A story in The Sun about customers consuming chalal meat unawares in a chain of pizza restaurants has become the trigger for a wide-ranging discussion not only about the issue of religious slaughter and the potential labeling of meat, but also the impact of immigration on British society and the way in which the media operate.
Last week, one of the main stories in tabloid newspapers was the fact that the chicken served in Pizza Express is chalal. This, combined with the news that Subway, a chain of sandwich bars, has removed pork products from some of its branches, caused the predictable outcry about religious slaughter and the “creeping Islamicisation” of Britain. It also became known that several supermarket chains are selling unlabeled chalal meat as part of their general range.
However, following the initial story, a letter appeared in The Telegraph, signed jointly by Henry Grunwald QC, chairman of Shechita UK, and Dr. Shufa Shafi, Deputy Secretary General of the Muslim Council of Britain, suggesting that food labels should not just appear on religiously slaughtered meat, but on all meat. They said that the consumer should be told if the animal was mechanically stunned “and whether it has endured repeat stuns if the first attempt was ineffective.”
“They should also be told the method of slaughter: captive bolt shooting, gassing, electrocution, drowning, trapping, clubbing or any of the other approved methods.
“Comprehensive labeling should be supported by faith communities and animal welfare groups alike.”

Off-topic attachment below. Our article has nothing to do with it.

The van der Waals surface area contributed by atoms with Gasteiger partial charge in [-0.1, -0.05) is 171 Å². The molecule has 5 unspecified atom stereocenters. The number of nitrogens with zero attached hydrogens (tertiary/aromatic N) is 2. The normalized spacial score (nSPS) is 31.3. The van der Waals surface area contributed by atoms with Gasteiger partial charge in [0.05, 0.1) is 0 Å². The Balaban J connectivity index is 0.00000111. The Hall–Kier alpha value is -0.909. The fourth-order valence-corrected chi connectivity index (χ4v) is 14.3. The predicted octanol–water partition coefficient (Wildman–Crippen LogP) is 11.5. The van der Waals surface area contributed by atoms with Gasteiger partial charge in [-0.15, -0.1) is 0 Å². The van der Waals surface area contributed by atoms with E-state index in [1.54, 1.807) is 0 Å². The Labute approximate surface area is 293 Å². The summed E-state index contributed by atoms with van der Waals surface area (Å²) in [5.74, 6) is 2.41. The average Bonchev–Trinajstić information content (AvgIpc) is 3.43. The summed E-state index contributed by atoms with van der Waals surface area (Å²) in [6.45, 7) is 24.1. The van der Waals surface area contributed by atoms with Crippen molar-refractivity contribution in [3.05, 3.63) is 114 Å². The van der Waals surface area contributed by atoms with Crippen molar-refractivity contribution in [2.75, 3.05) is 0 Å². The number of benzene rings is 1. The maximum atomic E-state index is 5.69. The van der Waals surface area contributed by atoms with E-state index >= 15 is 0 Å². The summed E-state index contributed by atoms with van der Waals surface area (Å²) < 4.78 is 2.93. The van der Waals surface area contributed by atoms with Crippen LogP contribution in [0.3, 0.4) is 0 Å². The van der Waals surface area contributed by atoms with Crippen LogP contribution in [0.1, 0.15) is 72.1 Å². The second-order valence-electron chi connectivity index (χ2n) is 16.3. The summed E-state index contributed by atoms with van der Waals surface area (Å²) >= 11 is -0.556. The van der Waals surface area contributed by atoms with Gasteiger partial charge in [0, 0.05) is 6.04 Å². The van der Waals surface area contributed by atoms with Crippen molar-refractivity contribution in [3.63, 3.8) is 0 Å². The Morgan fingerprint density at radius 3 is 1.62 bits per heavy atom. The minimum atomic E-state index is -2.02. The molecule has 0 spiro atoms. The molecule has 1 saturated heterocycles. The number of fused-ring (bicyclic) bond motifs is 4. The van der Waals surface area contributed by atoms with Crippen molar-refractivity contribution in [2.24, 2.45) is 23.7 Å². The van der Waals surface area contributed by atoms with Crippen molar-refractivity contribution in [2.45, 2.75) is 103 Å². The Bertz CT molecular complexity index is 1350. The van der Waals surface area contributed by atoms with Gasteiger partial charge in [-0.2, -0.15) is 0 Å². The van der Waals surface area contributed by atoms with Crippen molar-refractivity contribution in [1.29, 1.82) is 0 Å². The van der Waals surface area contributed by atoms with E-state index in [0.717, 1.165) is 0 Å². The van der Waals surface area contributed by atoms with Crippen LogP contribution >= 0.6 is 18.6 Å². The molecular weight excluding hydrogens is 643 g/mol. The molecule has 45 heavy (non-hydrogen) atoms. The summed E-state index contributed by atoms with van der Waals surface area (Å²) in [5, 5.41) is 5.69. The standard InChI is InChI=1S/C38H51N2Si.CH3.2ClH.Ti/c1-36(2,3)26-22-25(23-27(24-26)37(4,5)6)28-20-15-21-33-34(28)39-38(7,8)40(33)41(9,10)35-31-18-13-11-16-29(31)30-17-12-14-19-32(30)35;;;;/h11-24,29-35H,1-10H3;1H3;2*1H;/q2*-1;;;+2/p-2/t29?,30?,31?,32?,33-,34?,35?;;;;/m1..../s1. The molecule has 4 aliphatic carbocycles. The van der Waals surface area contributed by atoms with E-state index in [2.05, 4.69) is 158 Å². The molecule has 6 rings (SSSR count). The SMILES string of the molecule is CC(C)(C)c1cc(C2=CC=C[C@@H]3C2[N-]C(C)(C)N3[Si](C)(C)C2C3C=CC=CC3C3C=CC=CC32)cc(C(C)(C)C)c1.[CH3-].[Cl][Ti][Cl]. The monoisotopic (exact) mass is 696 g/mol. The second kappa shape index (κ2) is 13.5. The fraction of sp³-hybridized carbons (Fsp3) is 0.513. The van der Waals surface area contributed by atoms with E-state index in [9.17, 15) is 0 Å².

Mr. Grunwald and Dr. Shafi pointed out that labeling all meat products would offer consumers “genuine choice” regardless of their motivation, whether it is “animal welfare, religious observance, or even intolerance of anyone who looks or worships differently to them.”
This suggestion ties in with Shechita UK’s policy that the debate around religious slaughter should not be whether to allow it or not, but rather about whether all meat, not only that produced by religious slaughter, should be labeled with its means of production.
The idea that some people are motivated to avoid chalal or kosher meat due to intolerance or prejudice is rarely brought out into the open. On this occasion, however, the newspapers picked up on this aspect of the story and turned their attention away from the pros and cons of allowing religious slaughter and labeling meat killed in this way, to the broader issue of why people are so concerned about inadvertently eating chalal meat.
It should be noted at this point that very little, if any, meat produced by shechitah finds its way into the general market, so that it is highly unlikely that a non-Jewish consumer will inadvertently eat kosher meat.
Despite, or perhaps because of, Britain’s multi-cultural society, recently concern has been expressed at the erosion of the Christian nature of British society, with discussion as to whether Britain can still be called a Christian country.
Perhaps inevitably, Muslims, as a visible and vocal religious minority, are often the victims of prejudice in this area. The issue of meat-labeling and religious slaughter is just one aspect of the efforts of certain elements in politics and the media to create a feeling of mistrust towards the Muslim community.
It is therefore very refreshing when newspapers and even celebrities pick up on this story and point out that the continued emphasis on labeling meat killed in one way rather than another way is actually just another way of saying, “We don’t really like these people because they look and behave differently from us.”